For experienced outdoorsmen, there’s nothing quite like taking a relaxing hike on your favorite nature trail.
Depending on the time of year, hiking has many advantages. From beautiful natural scenery to physical exercise to socializing with other hikers, outdoor hiking offers a perfect escape from the stresses of the weekly work grind.
However, hiking is not necessarily the easiest of fitness hobbies.
To get into hiking shape, there are some particular steps you should take in addition to your weekly fitness workout.
First, it is very important to include cardio conditioning in your training regime.
Specifically, make sure to fit in three to four sessions of 30-80 minutes of cardio into your weekly routine.
These sessions should be relatively low-impact cardio, such as taking a light jog or, even better, setting the treadmill at a sharp incline and walking at approximately four miles per hour. You can also begin taking shorter hikes in your area.
The purpose of low-impact cardio conditioning is to build endurance, rather than speed.
Most hiking sessions can take anywhere from two to eight hours; more advanced hikers will even enjoy day-long hikes. To ensure that you make it to the top of your chosen trail, begin conditioning your body for cardio endurance in advance.
Second, be sure to focus on building lower-body strength.
One mistake that beginning hikers make is to assume that because they can run for long-distances, or are cardio-fit, they are sufficiently prepared for a hike.
However, there is a significant difference between a flat running surface and a steeply inclined hiking trail, which may also include periods of walking up steps or rock climbing.
For this reason, it is necessary to include lower-body training sessions, focusing on the muscles that will propel you towards your hiking goal.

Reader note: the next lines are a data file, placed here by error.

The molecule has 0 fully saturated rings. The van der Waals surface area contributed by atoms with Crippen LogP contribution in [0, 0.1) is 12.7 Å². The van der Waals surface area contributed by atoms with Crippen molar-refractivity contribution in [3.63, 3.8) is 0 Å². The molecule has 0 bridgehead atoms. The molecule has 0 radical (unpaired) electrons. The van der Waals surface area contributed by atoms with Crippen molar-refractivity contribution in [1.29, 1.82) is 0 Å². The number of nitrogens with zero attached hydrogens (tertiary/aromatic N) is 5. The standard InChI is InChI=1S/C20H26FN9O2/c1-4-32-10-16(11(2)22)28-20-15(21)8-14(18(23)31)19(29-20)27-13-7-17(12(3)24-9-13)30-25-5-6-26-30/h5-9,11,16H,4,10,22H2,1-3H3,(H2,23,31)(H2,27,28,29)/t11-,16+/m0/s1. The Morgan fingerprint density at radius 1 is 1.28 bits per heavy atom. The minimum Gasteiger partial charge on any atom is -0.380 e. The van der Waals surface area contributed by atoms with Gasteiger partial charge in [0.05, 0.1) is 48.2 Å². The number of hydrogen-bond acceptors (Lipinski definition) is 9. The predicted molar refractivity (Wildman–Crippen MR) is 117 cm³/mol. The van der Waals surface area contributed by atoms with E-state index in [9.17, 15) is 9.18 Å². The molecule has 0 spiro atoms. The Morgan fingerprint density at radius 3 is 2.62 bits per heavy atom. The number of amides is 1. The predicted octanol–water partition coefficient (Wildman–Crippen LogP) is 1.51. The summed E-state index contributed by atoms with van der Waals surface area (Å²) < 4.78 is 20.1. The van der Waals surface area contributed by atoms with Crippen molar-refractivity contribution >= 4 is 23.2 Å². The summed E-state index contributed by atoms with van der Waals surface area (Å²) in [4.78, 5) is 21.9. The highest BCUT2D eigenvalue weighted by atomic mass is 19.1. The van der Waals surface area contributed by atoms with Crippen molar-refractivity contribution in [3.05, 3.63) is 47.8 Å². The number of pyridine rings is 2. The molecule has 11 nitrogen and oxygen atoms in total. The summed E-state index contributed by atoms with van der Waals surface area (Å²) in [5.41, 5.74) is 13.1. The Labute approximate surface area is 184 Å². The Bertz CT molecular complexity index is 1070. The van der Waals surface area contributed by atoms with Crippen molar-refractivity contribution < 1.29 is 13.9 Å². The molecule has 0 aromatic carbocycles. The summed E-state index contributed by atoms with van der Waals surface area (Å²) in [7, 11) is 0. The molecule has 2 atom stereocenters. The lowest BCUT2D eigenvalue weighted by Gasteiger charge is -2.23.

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Include 30-40 minute weight-training sessions at least two times per week that emphasize your leg muscles, with a focus on quadriceps, hamstrings, and calf muscles.
If you prefer to avoid using machines, there are a number of functional body weight movements you can use, including weighted squats and weighted lunges.
Your calves are both typically underdeveloped and extremely important to your hiking success.
To improve them, you can try standing on the edge of a stair or other raised surface so that your heels are hanging off the edge and you are supporting yourself only with the ball of your foot and toes. Raise and lower your body 15 times for three sets to complete the exercise and feel those calves burn.
Third and finally, hikers sometimes have problems with mild injuries, such as rolled ankles or pulled muscles.
These can be due to the unstable terrain of a hiking trail, or even just due to over-working the muscles.
One way to avoid these injuries is to add flexibility training to your workout. It is important to stretch in general after working out to reduce soreness and prevent injuries from stiff muscles.
To improve your hiking flexibility, focus on leg muscle and core stretches, such as a wide leg, sitting stretch or a toe-touch stretch. For ankle flexibility, lie flat on your back, extend one leg, and use your foot to “write” the letters of the alphabet in the air. Repeat the stretch with your other leg.
By working on your cardio endurance, lower body strength, and flexibility, you can ensure that your hiking experience is both fun and relaxing.
In addition to improving your hiking abilities, these training methods have the added benefit of improving general health, not to mention the mental benefits of hiking.
By getting started on these steps at the gym or at home, you will be able to reach the top of your favorite nature trail in no time at all.